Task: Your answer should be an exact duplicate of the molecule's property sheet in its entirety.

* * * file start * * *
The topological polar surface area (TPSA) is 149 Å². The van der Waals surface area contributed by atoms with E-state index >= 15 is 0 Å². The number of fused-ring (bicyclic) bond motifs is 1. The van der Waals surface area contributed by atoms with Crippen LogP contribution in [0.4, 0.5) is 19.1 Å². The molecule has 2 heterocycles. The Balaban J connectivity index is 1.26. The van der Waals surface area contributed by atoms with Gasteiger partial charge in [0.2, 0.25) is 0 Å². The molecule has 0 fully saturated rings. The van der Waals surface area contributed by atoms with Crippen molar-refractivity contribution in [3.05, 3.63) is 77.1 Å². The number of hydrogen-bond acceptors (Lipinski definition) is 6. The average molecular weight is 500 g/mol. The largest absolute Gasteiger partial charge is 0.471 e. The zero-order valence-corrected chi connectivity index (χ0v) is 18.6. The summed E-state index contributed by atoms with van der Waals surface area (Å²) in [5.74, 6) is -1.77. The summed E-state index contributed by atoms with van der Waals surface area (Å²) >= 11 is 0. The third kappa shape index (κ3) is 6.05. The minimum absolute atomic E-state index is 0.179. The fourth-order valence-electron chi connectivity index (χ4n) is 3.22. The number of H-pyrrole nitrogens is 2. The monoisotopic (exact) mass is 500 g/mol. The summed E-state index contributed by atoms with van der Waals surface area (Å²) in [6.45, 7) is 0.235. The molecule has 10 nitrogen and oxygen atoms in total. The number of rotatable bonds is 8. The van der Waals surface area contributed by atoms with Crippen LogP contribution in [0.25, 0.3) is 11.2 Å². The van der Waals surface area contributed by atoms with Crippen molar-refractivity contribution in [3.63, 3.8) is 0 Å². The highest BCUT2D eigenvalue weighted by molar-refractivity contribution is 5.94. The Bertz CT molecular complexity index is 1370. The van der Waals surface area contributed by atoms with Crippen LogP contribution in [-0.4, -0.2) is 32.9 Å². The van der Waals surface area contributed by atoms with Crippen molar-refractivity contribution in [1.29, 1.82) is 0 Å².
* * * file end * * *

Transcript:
The topological polar surface area (TPSA) is 149 Å². The van der Waals surface area contributed by atoms with E-state index >= 15 is 0 Å². The number of fused-ring (bicyclic) bond motifs is 1. The van der Waals surface area contributed by atoms with Crippen LogP contribution in [0.4, 0.5) is 19.1 Å². The molecule has 2 heterocycles. The Balaban J connectivity index is 1.26. The van der Waals surface area contributed by atoms with Gasteiger partial charge in [0.2, 0.25) is 0 Å². The molecule has 0 fully saturated rings. The van der Waals surface area contributed by atoms with Crippen molar-refractivity contribution in [3.05, 3.63) is 77.1 Å². The number of hydrogen-bond acceptors (Lipinski definition) is 6. The average molecular weight is 500 g/mol. The largest absolute Gasteiger partial charge is 0.471 e. The zero-order valence-corrected chi connectivity index (χ0v) is 18.6. The summed E-state index contributed by atoms with van der Waals surface area (Å²) in [5.74, 6) is -1.77. The summed E-state index contributed by atoms with van der Waals surface area (Å²) >= 11 is 0. The third kappa shape index (κ3) is 6.05. The minimum absolute atomic E-state index is 0.179. The fourth-order valence-electron chi connectivity index (χ4n) is 3.22. The number of H-pyrrole nitrogens is 2. The monoisotopic (exact) mass is 500 g/mol. The summed E-state index contributed by atoms with van der Waals surface area (Å²) in [6.45, 7) is 0.235. The molecule has 10 nitrogen and oxygen atoms in total. The number of rotatable bonds is 8. The van der Waals surface area contributed by atoms with Crippen LogP contribution in [0.25, 0.3) is 11.2 Å². The van der Waals surface area contributed by atoms with Crippen molar-refractivity contribution in [3.63, 3.8) is 0 Å². The highest BCUT2D eigenvalue weighted by molar-refractivity contribution is 5.94. The Bertz CT molecular complexity index is 1370. The van der Waals surface area contributed by atoms with Crippen LogP contribution in [-0.4, -0.2) is 32.9 Å². The van der Waals surface area contributed by atoms with Crippen molar-refractivity contribution in [1.29, 1.82) is 0 Å².